How to Make Tapenade Dip

Today, I have a very special guest post from my husband, Jason Lancaster. Jason is a fantastic cook, a Online Marketing guy, a Denver Nuggets fan, AND a fan of Alton Brown. He agreed to help me out with some of the Dipstock dip making this week, and I’m oh-so-grateful. Seven dips is a lot of work for one person! Help me in welcoming Jason to the Saucy Dipper.


Tapenade, for those who may not know, is a nice dip for crackers and toasted bread, but it also plays very nicely with pork. Today, I’m going to tell you AND show you how to make some in about 10 minutes.

First, the ingredients:

  • 1/2 pound (8 oz) of pitted olives — I used 1/2 a jar of some Kalamata olive pieces and a (gasp) a little 4oz can of California black olives for this project. They were cheap, and they were the only pitted olives available at my local grocery store that didn’t also have some fancy flavorings.
  • 2 tablespoons of capers
  • 2 tablespoons of extra virgin olive oil
  • 2 anchovy filets (rinsing them is a good idea)
  • 2 or 3 fresh basil leaves (I used freeze-dried bits ’cause they were cheaper)
  • 1 minced clove of garlic
  • 1 tablespoon of lemon juice

The instructions:

Just put it all in the food processor and let er’ rip for about a minute, stopping once or twice to scrape down the sides of the mixing bowl.

The results:

Tapenade food processor
This is one easy-to-prepare dip

It was pretty good – Sara and I both enjoyed it on Triscuits and then toast the next afternoon. As the video below clearly indicates, I stole this recipe from Good Eats…and I didn’t really measure things. I sort of guessed at all the measurements and things worked out fine, so I say leave the measuring cups in the cupboard and go for it.

Some thoughts and ideas I have for the next time I make tapenade:

  1. Should have used more capers. Definitely didn’t measure out two full tablespoons.
  2. Should have soaked the olives in some water for 20 minutes or so, then rinsed them really nicely. Might have made the finished product a little less salty.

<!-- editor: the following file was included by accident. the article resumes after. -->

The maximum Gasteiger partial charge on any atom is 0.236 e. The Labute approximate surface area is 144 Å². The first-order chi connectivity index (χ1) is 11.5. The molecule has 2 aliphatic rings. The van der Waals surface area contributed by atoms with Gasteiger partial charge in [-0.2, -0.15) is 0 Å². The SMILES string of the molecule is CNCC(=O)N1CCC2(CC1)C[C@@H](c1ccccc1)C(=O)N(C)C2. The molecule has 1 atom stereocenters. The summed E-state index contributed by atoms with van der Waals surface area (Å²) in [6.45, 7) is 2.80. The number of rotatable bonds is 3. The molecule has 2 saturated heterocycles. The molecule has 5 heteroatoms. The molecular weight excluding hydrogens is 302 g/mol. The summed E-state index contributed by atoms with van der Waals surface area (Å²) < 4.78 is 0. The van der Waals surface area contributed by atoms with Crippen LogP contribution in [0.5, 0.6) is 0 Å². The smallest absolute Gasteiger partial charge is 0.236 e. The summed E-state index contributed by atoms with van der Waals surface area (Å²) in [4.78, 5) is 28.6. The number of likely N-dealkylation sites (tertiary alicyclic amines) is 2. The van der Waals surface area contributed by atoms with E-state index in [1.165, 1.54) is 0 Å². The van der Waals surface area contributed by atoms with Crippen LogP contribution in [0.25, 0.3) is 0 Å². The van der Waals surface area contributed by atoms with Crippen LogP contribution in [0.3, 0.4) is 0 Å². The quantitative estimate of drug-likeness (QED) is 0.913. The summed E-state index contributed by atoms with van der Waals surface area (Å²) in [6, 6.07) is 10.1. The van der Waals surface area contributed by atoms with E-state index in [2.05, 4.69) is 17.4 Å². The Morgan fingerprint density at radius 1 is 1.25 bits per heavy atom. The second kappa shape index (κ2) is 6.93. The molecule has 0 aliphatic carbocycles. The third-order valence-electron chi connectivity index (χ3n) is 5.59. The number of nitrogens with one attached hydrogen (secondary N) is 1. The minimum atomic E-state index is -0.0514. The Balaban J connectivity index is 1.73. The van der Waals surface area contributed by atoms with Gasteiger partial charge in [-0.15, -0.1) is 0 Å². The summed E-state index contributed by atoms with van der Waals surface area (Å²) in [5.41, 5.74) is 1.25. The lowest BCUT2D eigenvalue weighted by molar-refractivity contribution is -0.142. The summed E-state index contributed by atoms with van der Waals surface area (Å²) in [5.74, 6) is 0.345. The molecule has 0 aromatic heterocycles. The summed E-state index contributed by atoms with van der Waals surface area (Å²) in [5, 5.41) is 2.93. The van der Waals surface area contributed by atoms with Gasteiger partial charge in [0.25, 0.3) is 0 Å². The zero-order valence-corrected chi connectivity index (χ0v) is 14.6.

3. I think you need at least three kinds of olives to get the best taste possible.
  4. It’s hard to screw this thing up. Tapenade is going into my tiny little cooking trick bag, right next to my guacamole and my spinach artichoke dip recipes.

Finally, for any men out there reading this and thinking that the word tapenade might sound like something that’s a little too “fancy” for you: Tapenade is actually a meaty tasting dip, brosef. Whip some up and impress your lady friend (it worked for me).

How to make Tapenade dip
Delicious, salty condiment named by a little known Provencal minority in South of France.


  1. Awesome post! You two are adorable. My husband loves Alton Brown too. Well, so do I. And probably everyone else who likes cooking. Jason, I really appreciate the extra notes at the end. I’ll have to try making this for my next dinner party. It’s a good little snack to have on the table as guests show up. Thanks!!!!

  2. Nice video! Good transitions, nice and short but very easy to understand. I might have listed the ingredients at the bottom of the screen as you added them though.
    Great job Mr. Saucy Dipper.

  3. Thanks! It’s just too easy…and not that expensive if you buy the pieces of olives instead of the whole items.

    I didn’t buy any marinated/flavored olives, but I think that would have been OK too. Might have been nice to get some green olives into the batch to add some color and texture.

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